This is the fifth installment of the Italy Blogging Roundtable I started with four amazing bloggers in May. Each month we choose a topic and write about our take on it, publishing our articles on the same day – it’s always fun for us to see what the other members of the Roundtable have to say on the same topic, and we hope you enjoy reading each series as well.
This month’s topic is “autumn in Italy.” Do you have suggestions for future topics? Let us know by leaving a note in the comments!
Anyone watching me eat during my travels these days would never guess that as a kid I was the pickiest eater ever. The list of things I “didn’t like” was longer than I was tall, and I’d pick whatever I didn’t like out of my meal. By the end of some dinners, my plate was ringed by a wreath of unwanted morsels.
I’m still not what I’d call a serious adventurer when it comes to food, but I’ve gotten far more daring in what I’m willing to try – especially when I travel. In Italy, a country devoted to great food, this has served me well pretty much every time I’ve been there. At no time of year is my willingness to try new foods more useful, however, than the fall.
Autumn in Italy is, at least so far, my favorite time to be in the country. Aside from the usual reasons – great weather, smaller crowds, slightly lower prices – fall is the season of food festivals. There are, to be sure, festivals going on throughout Italy almost year-round, and many of them have a food component. Food festivals in the fall, however, are focused on one particular type of food when it’s at its peak. It’s a celebration of Italy’s devotion to seasonal cuisine.
Just a few of the notable food festivals in the autumn in Italy are:
- EuroChocolate – Perugia
- Prosciutto Festival – Parma
- Chestnut Festival – Combai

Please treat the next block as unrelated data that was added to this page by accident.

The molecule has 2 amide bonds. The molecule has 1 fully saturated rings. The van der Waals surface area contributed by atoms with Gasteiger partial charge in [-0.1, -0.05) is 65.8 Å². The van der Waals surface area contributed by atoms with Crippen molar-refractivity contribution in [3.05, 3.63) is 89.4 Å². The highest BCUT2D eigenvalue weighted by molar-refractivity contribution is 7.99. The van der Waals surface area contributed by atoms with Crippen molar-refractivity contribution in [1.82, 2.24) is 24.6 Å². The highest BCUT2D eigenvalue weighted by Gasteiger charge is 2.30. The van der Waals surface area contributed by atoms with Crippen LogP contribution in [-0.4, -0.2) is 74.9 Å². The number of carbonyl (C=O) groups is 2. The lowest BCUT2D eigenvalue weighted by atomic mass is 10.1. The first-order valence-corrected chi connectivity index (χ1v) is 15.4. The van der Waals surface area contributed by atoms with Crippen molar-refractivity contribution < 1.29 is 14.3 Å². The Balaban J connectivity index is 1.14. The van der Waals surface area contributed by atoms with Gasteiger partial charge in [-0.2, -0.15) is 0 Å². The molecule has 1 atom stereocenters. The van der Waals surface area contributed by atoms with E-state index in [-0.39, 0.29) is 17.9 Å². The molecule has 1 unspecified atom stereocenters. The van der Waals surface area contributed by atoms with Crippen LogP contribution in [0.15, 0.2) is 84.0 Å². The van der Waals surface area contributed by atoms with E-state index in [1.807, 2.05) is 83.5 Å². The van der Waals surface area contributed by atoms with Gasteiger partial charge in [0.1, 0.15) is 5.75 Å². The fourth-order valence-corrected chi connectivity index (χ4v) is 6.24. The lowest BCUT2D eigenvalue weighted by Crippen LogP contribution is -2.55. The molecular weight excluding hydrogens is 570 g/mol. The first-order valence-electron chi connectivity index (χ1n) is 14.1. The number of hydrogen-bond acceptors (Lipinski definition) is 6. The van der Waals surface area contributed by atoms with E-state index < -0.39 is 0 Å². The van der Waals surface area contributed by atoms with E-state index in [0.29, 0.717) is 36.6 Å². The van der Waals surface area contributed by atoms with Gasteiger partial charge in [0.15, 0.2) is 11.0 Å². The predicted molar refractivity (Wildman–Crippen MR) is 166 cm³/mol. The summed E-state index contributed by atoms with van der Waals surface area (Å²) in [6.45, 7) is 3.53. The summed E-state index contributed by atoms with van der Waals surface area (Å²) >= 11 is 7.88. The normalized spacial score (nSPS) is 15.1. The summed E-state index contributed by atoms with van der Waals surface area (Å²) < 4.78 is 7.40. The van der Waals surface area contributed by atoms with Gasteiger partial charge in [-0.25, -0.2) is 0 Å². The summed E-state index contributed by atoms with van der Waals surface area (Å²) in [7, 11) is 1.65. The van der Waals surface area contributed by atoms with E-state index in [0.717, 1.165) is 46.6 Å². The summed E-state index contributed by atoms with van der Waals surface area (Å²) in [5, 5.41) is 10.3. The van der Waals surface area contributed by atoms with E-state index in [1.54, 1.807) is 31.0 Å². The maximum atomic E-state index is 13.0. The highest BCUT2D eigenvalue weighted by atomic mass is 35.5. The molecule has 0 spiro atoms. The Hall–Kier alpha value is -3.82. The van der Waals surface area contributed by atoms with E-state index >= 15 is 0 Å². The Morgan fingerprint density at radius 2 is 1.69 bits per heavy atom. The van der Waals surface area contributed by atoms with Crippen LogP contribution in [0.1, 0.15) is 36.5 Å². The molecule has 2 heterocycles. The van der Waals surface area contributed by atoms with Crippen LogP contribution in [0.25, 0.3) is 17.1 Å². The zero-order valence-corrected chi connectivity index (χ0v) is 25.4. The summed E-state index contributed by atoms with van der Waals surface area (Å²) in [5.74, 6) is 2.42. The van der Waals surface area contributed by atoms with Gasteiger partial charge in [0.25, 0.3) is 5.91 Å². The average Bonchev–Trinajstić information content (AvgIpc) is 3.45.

- Grape Festival – Marino
- Wild Boar Festival – Grosseto
- Couscous Festival – San Vito Lo Capo
- Torrone Festival – Cremona
Perhaps the most talked-about Italian food festival honors one of the most rare and coveted culinary treats – the white truffle. Each October, the Piedmont town of Alba (also famous for its wine) reminds the world of its status as the center of the white truffle universe with its White Truffle Festival. Sure, there are a few other places in Italy (and in nearby Croatia) that have a seat at the white truffle table, but I find it telling that one of the names for the white truffle is the “Alba madonna.”
Truffles are homely little mushrooms, often resembling rocks or animal droppings more than something you’d want to put in your mouth, that grow underground and are extremely difficult to cultivate. They cluster around the roots of certain trees in certain climates, which is why such limited areas get international fame for producing reliable truffle “crops.”
The traditional animal used to help truffle hunters locate the prized fungi have long been pigs – the trouble is that they’re just as notorious for eating the truffles as they are for finding them. More recently, dogs have been trained to be expert truffle hunters, and man’s best friend is far easier to train to locate but not consume what they find.